The New York Court of Appeals has ordered a new trial for a global heavy-equipment manufacturer that a Queens County jury found liable in the death of a man crushed by a tree while operating a rented front-bucket loader.
Defending the manufacturer in the second trial will be Goldberg Segalla partners Brendan T. Fitzpatrick, Neil A. Goldberg, and David S. Osterman. Though the firm was not involved in the first trial or the failed appeal that followed, it was retained by the manufacturer to pursue a second appeal and proceeded to turn the case around with two key victories: Brendan, Neil, and David successfully sought leave to take the case to the Court of Appeals, which happens only about three percent of the time. Then Brendan persuaded that court the trial judge erred when he strayed from case law known as the Scarangella defense.
The Scarangella defense is named for the 1999 case Scarangella v. Thomas Built Buses, Inc., in which a school-bus driver named Concetta Scarangella, in response to being struck and injured by a school bus in September 1988, sued the vehicle’s manufacturer. At issue was whether the bus should have had an alarm to signal it was backing up.
Though the Scarangella case ended in July 1999, with the Court of Appeals ruling in favor of the bus manufacturer, the defense strategy it inspired lives on: If a person makes an informed decision not to buy an available safety accessory for a product that sometimes can be safely used without it, the manufacturer cannot later be held liable if the device’s absence is alleged to be a design defect that caused the person’s injury or death.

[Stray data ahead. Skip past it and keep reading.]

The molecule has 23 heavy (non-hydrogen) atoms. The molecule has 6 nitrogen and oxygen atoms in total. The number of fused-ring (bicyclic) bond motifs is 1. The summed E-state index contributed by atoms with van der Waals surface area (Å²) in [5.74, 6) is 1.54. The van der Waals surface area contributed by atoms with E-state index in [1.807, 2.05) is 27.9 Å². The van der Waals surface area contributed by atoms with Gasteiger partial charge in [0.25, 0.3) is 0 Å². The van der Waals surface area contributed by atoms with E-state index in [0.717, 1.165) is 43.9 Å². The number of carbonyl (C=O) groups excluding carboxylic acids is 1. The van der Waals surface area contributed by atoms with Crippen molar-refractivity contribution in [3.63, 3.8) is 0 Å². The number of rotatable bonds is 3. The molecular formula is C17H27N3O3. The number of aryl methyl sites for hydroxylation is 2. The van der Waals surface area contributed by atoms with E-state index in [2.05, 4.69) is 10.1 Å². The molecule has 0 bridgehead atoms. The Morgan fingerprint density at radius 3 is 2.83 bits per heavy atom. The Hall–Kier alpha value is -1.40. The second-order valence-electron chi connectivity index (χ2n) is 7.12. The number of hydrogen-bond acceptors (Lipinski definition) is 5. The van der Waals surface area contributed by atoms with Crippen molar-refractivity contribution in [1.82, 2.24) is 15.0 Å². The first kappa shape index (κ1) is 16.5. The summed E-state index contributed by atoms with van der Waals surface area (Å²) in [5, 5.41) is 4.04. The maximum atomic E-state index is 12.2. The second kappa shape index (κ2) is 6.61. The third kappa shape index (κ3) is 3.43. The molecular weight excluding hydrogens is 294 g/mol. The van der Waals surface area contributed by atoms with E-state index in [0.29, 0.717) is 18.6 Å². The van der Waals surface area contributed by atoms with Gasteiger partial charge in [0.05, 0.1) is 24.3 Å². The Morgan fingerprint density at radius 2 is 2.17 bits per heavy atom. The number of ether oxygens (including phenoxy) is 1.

The Scarangella defense is important for manufacturers of heavy equipment, which is designed to be easily modified to suit many uses and customers. But the case of the front-bucket loader, whose user was crushed to death after he opted not to rent accessory parts of the machine that would have formed a protective enclosure around him, diverged from the precedent-setting bus-driver case. The trial judge accepted the plaintiff’s argument that Scarangella shouldn’t apply to products sold into the rental market and the jury found both the manufacturer and the rental store liable, each for half of $1 million in damages. Though the rental store didn’t appeal the verdict, the manufacturer did. But the Appellate Division Second Department affirmed the trial court outcome with a 10-page decision that changed state law.
It was soon thereafter that the heavy-equipment manufacturer retained Goldberg Segalla, setting the stage for Brendan, Neil, and David to induce a May 9, 2019, Court of Appeals decision that “no such ‘rental market’ exclusion from Scarangella … is appropriate” and defend the manufacturer when it has a second trial.
This article originally appeared in Goldberg Segalla’s Professional Liability Matters. Read the issue here.